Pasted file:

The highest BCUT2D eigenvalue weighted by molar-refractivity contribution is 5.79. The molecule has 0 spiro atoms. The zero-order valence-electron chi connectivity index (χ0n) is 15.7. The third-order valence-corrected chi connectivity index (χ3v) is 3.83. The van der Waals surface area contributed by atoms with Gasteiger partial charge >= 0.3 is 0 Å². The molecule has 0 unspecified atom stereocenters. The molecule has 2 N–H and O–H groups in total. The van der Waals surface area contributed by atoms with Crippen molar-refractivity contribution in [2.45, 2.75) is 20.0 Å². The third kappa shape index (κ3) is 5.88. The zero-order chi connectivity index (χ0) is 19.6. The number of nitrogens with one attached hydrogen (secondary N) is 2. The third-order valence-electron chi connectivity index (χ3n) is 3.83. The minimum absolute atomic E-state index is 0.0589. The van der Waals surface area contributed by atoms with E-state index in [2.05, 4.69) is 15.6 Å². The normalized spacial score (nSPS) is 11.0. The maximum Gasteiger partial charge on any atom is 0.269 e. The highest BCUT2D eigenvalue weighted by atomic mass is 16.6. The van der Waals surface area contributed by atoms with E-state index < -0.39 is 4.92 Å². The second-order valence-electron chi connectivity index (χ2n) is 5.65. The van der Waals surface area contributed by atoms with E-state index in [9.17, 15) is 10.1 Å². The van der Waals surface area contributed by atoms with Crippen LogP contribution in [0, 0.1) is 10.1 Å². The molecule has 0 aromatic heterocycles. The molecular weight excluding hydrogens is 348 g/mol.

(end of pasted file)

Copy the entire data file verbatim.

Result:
The highest BCUT2D eigenvalue weighted by molar-refractivity contribution is 5.79. The molecule has 0 spiro atoms. The zero-order valence-electron chi connectivity index (χ0n) is 15.7. The third-order valence-corrected chi connectivity index (χ3v) is 3.83. The van der Waals surface area contributed by atoms with Gasteiger partial charge >= 0.3 is 0 Å². The molecule has 0 unspecified atom stereocenters. The molecule has 2 N–H and O–H groups in total. The van der Waals surface area contributed by atoms with Crippen molar-refractivity contribution in [2.45, 2.75) is 20.0 Å². The third kappa shape index (κ3) is 5.88. The zero-order chi connectivity index (χ0) is 19.6. The number of nitrogens with one attached hydrogen (secondary N) is 2. The third-order valence-electron chi connectivity index (χ3n) is 3.83. The minimum absolute atomic E-state index is 0.0589. The van der Waals surface area contributed by atoms with E-state index in [2.05, 4.69) is 15.6 Å². The normalized spacial score (nSPS) is 11.0. The maximum Gasteiger partial charge on any atom is 0.269 e. The highest BCUT2D eigenvalue weighted by atomic mass is 16.6. The van der Waals surface area contributed by atoms with E-state index < -0.39 is 4.92 Å². The second-order valence-electron chi connectivity index (χ2n) is 5.65. The van der Waals surface area contributed by atoms with E-state index in [9.17, 15) is 10.1 Å². The van der Waals surface area contributed by atoms with Crippen LogP contribution in [0, 0.1) is 10.1 Å². The molecule has 0 aromatic heterocycles. The molecular weight excluding hydrogens is 348 g/mol.